One of the greatest values of social networks is realized if and when leaders and others crowdsource ideas in order to ultimately make better decisions.  Whether those decisions are about new products and services, how to improve processes and customer service, discussions about proposed policy or benefit changes, I can guarantee that better decisions will ultimately be made IF leaders and others understand the need to involve a broad base of people in the conversation BEFORE decisions are made and handed down.  It is when large, bureaucratic, traditionally hierarchical organizations make major decisions by a select few gathered behind closed doors that the potential value of cultivating uniqueness goes out the window.  In an age when social networking is readily available inside and outside organizations, such Neanderthal decision-making processes are inexcusable.  You can bet that won’t be the way future generations communicate, so businesses that want to be a part of that future need to change their habits now.

One more thought about the value “cultivate uniqueness” – remember what the word cultivate means.  According to Merriam-Webster, it means to foster growth; to improve by labor, care, or study; to further, encourage, or make friends with.  So not only am I to value the unique perspectives of others, I need to be active in doing things that foster that growth, that encourage the sharing of those perspectives, that creates an environment where others feel welcome and safe in sharing their ideas, even if they think there may be some resistance.

In a world with much division around ideas and philosophies, it would sure be nice to literally make friends with those unique people in our midst whose perspectives can enrich our lives personally and professionally.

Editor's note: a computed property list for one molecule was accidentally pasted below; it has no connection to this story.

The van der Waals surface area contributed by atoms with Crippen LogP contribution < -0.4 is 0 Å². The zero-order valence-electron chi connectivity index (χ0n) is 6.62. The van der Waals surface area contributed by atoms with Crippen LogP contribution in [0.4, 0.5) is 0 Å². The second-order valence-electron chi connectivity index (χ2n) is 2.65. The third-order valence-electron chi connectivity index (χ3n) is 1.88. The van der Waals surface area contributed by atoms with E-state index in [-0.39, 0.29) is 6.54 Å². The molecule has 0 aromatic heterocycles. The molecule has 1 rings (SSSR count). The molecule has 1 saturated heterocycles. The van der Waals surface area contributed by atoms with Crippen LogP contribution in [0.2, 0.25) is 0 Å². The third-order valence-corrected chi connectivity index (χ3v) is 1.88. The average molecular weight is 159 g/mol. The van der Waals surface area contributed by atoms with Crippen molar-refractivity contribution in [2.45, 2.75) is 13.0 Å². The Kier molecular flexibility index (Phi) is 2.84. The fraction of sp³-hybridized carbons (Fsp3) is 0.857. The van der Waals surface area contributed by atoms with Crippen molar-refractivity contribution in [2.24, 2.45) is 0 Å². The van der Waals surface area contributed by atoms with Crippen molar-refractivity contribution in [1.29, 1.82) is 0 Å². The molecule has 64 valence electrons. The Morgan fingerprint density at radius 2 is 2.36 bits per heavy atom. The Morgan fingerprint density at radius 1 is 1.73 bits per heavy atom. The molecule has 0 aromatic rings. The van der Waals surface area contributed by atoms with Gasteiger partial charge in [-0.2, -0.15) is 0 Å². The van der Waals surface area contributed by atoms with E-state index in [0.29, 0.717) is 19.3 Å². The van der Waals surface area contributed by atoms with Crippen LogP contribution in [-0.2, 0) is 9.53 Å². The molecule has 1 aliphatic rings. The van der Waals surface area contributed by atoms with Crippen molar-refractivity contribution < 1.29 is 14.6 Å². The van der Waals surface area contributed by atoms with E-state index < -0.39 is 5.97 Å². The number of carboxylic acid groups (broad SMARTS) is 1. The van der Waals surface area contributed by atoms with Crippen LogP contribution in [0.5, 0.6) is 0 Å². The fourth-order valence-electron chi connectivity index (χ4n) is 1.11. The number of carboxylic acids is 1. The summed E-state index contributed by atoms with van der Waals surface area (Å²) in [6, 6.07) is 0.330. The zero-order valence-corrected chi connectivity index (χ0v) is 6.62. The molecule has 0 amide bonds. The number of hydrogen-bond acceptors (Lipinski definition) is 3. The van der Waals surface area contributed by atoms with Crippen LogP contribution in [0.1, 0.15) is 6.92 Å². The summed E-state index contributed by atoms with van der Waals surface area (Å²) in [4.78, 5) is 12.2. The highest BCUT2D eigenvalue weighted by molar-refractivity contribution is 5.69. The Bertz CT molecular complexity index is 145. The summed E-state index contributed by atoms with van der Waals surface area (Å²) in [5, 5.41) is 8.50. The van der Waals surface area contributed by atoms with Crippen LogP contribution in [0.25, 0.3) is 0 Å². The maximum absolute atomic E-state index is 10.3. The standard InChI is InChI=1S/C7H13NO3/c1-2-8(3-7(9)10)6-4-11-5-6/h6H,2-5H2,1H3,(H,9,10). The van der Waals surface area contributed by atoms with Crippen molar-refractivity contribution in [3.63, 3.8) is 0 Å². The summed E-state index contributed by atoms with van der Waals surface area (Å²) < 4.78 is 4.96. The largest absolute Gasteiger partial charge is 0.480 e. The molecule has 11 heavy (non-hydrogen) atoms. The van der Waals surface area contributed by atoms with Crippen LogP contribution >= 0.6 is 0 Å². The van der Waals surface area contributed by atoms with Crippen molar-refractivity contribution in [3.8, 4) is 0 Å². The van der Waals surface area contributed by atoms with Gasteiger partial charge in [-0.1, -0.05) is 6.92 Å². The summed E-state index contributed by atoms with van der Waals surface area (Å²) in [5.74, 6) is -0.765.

Cultivate uniqueness.

Many companies have diversity and inclusion programs.  Generally, these are efforts to make sure that groups which are sometimes estranged and underrepresented are represented, heard and included in meaningful ways in the business.  Such companies see diversity as a strength that benefits the business.

I don’t have a problem with such programs, of course, but I do want to suggest that I think we often take the easy way out in how we measure our success at diversity and inclusion.  Let me explain…

Most measures of such programs include stats on how many minorities, women, gays and a few others groups are represented in the larger enterprise.  While that may be an interesting and at times telling stat, it does nothing to guarantee that we are pursuing and accomplishing the most important and difficult type of diversity that truly benefits business which is diversity of thought.

It seems prejudiced to assume that all people of one gender/race/ethnic background/sexual preference or other grouping think the same way about how to accomplish business objectives.  What does one really have to do with the other?  Looking at easily quantified externals and self-described non-business categorizations tells us nothing about the point of view one brings to the table when solving business problems.

The type of diversity that best brings value to a business is a broad range of ideas, viewpoints, perspectives, and experiences that contribute to creativity, innovation and accomplishing business objectives.  That means we need to do better at the hard task of searching out people with diverse ways of thinking.  Traditional groupings that drive diversity programs don’t guarantee that.

Recent events which trigger this thought relate to the political divisiveness that separates the country.  Many don’t hear others or attempt to understand anyone other than those with whom they already agree.  That tells me we may need far more efforts at learning tolerance of those who think differently from us than we need to concentrate on those who belong to different demographic groups.

Let’s not forget the harder effort of valuing diversity of thought while still making sure we are intentional about more easily quantified efforts.

Leap year lesson #315 is Seek diversity of thought.